Hell or high water

Hurricane Katrina made landfall last Aug. 29, battering Gulf Coast areas in Mississippi, Alabama and Louisiana, killing more than 1,800 people and causing an estimated US$75 billion in damage. New Orleans took the brunt of the storm's fury -- once the levees gave way, 80 percent of the city flooded.

To find out how the city is rebuilding its telecom infrastructure and revamping its disaster-recovery plans, we sent a team to New Orleans to report on the efforts of service providers, city officials and enterprises to prepare for the next Katrina.

While signs of devastation are everywhere and the city certainly won't be back to its old self for years, there are many encouraging signs. When carrier upgrades are completed, New Orleans will enjoy the most advanced wired and wireless telecom infrastructure in the country. The city itself is determined to become a national model for connectivity, high-tech customer service and disaster readiness. And companies are shoring up their disaster-recovery plans based on lessons learned last year.

Mission critical is one of those terms that gets thrown around a lot, but what takes place at Lockheed Martin's Michoud Assembly Facility in New Orleans is mission critical -- the design and manufacture of external fuel tanks for NASA's Space Shuttle program.

Last August, engineers at Michoud had a pretty important project on their plates. "We had a shuttle flight with some debris falling off of it, and we were analyzing that," says Steve Stefancik, IS director at the company.

Then Katrina hit. While most employees evacuated, Stefancik kept a 37-man crew on site throughout the storm. The crew was able to keep the water pumps going until the last minute, and after the storm passed, Michoud was one of the only enterprises in New Orleans that didn't flood out.

Unfortunately, the roof of the building sustained damage, and 57 of the plant's 100 servers suffered hard drive damage. Lockheed Martin had replacement drives delivered to the plant by hitching a ride on a National Guard convoy, and Stefancik was able to bring the internal network up by Sept. 13.

But he still couldn't get connectivity to other sites around the country. "All of our communications going off-site went through a central switch down the road that flooded, and it took out all our wide-area network stuff," Stefancik says.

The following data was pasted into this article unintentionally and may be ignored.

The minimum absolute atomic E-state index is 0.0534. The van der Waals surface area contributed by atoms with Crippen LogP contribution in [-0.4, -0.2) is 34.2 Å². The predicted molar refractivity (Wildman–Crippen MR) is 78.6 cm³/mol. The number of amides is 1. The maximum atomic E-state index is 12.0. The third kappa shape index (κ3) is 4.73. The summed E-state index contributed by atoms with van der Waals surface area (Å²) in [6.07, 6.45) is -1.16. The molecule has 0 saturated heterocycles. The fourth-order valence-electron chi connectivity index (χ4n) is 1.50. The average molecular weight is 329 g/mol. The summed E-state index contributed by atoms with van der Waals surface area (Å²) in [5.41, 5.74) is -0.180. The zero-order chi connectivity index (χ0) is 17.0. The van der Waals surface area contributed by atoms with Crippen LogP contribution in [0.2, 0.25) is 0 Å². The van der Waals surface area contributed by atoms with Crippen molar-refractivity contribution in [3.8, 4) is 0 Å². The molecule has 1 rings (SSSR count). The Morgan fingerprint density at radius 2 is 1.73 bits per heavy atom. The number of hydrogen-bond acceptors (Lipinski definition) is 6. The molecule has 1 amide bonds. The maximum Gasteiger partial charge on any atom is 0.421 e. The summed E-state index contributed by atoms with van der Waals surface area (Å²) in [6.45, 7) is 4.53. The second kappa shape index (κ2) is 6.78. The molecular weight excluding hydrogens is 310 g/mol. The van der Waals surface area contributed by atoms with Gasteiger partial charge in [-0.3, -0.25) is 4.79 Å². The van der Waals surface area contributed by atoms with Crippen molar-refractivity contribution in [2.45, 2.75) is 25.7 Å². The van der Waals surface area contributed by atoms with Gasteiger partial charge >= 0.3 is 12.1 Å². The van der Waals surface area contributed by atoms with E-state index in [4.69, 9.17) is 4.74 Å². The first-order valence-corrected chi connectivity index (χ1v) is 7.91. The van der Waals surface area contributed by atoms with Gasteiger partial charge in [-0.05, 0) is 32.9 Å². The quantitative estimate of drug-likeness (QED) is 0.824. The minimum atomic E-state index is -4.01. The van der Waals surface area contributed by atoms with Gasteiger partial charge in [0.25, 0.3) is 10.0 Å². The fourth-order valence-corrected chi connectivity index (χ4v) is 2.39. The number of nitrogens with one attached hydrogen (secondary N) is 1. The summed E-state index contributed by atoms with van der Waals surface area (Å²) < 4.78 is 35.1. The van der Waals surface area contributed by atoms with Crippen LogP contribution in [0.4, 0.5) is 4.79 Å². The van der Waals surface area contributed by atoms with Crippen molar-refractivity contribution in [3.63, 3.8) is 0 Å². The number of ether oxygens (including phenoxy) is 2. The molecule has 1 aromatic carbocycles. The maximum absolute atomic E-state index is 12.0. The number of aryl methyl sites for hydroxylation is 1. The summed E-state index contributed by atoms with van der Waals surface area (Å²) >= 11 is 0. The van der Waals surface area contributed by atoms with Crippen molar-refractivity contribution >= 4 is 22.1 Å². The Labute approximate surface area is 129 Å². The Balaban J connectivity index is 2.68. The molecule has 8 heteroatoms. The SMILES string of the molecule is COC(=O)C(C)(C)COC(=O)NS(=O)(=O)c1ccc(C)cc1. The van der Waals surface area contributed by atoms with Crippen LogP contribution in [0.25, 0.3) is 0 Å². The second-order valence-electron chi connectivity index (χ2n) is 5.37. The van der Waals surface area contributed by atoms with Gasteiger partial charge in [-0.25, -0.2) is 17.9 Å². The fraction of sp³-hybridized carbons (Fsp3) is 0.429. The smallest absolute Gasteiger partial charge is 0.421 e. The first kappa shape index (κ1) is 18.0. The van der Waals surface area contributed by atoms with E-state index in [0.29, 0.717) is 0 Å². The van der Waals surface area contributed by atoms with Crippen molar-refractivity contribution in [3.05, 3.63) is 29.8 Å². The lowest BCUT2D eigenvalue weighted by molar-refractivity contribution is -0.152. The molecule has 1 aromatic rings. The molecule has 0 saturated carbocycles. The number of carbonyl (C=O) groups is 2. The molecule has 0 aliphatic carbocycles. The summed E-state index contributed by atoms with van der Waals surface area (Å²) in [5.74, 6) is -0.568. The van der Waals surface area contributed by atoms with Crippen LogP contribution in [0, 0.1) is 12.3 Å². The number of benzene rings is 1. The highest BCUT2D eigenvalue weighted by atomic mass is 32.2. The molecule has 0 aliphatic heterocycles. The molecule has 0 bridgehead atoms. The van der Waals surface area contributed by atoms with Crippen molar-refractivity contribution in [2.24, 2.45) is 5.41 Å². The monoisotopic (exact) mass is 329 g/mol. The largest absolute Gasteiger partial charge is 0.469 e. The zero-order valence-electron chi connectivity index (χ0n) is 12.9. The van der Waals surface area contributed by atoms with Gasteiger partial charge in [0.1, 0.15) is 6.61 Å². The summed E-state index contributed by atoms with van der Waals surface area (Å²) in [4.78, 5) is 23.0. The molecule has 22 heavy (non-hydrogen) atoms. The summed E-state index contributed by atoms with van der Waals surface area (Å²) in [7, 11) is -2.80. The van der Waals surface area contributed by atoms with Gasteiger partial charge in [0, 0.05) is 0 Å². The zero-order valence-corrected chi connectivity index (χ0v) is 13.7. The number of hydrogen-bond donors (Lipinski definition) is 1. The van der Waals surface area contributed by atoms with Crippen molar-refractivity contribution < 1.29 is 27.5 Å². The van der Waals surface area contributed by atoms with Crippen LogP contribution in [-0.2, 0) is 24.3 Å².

So Lockheed Martin arranged for another NASA site, the Ames Research Lab in California, to fly in via helicopter with satellite-based WAN connectivity. "It worked pretty well,'' Stefancik says, but the engineers in New Orleans needed to have some of their work processed at the Marshall Space Flight Center interstate, and the satellite link didn't provide enough bandwidth.

Because of the urgency of the project, Lockheed Martin ended up relocating the engineers and the data to the Marshall Space Flight Center.

No WAN

Despite all of the disaster-recovery planning that businesses in New Orleans did, no one was quite prepared for the total loss of WAN connectivity.

For example, Phelps Dunbar, a New Orleans law firm, thought it had a solid disaster-recovery plan. The company, which has seven sites in the United States and one in London, had just put the finishing touches on its MPLS network shortly before Katrina struck. "That gave us any-to-any connectivity, allowing us to relocate and restore critical systems in New Orleans to our other offices," said Chris Rigamer, director of technology

His disaster plan was to move the company's primary network and computing assets to its Jackson, Miss., office and recover from there. The Jackson computer room had been built three times larger than necessary so that servers and network equipment could be purchased and brought there if needed, duplicating the services in New Orleans.

And Rigamer specifically went out and added a second Internet link from a different ISP. Unfortunately, both ISPs went down when Katrina hit. "So we were doing a lot of stuff right and by the book, and we still got caught short,"he says.

Forced to improvise, he was able to take the link dedicated to the WestLaw legal research service and repurpose it for general Internet connectivity. "It was a tiny amount of bandwidth compared to what we needed, but it was a link," he says.

Since then, the company has added another Internet connection through the MPLS network.

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